Residing in one of the colder climates in the nation presents challenges, but not roadblocks. A cold frame provides a jump start on our plant hardiness zone 3 growing season in central Minnesota. Growing up, Dick and I both learned from our parents that whatever you have, use what you've got. Whether it be finances, intelligence, a specific skill set that you've come by naturally or learned, or repurposing castoff items. So, that's exactly what Dick did.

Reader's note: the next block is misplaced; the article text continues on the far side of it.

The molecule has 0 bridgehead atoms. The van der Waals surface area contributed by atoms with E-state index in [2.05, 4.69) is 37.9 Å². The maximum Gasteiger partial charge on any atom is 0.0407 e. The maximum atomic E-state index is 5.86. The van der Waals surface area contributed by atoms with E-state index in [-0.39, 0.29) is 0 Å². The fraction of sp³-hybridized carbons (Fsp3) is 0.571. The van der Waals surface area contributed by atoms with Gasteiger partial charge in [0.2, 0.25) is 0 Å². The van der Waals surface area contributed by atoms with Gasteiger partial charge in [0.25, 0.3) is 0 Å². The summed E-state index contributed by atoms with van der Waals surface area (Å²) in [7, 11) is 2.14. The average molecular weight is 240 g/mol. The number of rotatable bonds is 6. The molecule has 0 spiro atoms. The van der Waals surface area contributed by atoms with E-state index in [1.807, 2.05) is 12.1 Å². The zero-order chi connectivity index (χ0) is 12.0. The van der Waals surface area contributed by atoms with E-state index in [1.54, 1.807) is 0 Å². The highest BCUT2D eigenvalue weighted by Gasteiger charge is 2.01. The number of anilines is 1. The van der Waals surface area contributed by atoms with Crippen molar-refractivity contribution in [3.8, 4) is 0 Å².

To build the cold frame, Dick used a steel "catwalk" supported by cement blocks for the base. "Catwalks, which are also called elevated walkways, allow access between buildings and to elevated areas of equipment or machinery that need regular attention in a variety of industrial and manufacturing environments." (Source: www.steelesolutions.com) The catwalk came from a building used by the now defunct Hanna Mining Co. in Crosby, Minnesota, where Dick's father worked. Many years after his father's death, Dick was hired to demolish the building. His lifetime work, as owner of an excavating business, netted him many finds that grew rusty over the years, such as this catwalk, until the perfect use surfaced. After cutting off the handrails, he lined the catwalk with landscape plastic to prevent soil from falling through the diamond grid pattern and to allow water drainage. Next, he constructed a wooden frame and filled the box with soil to a depth of 7 inches, then he planted seeds of Cherry Belle and Watermelon Radishes, Nantes Scarlet Carrot, a colorful mixture of leaf lettuce, and Evergreen Bunching Onions. Covered with a skylight removed from our back porch ceiling and old paned windows, the captured daytime warmth is enough to carry the plants safely through the cool nighttime as April soon transitions into May. The waist high "salad bar" cold frame virtually eliminates back strain. And that's a very good thing, especially for aging backs!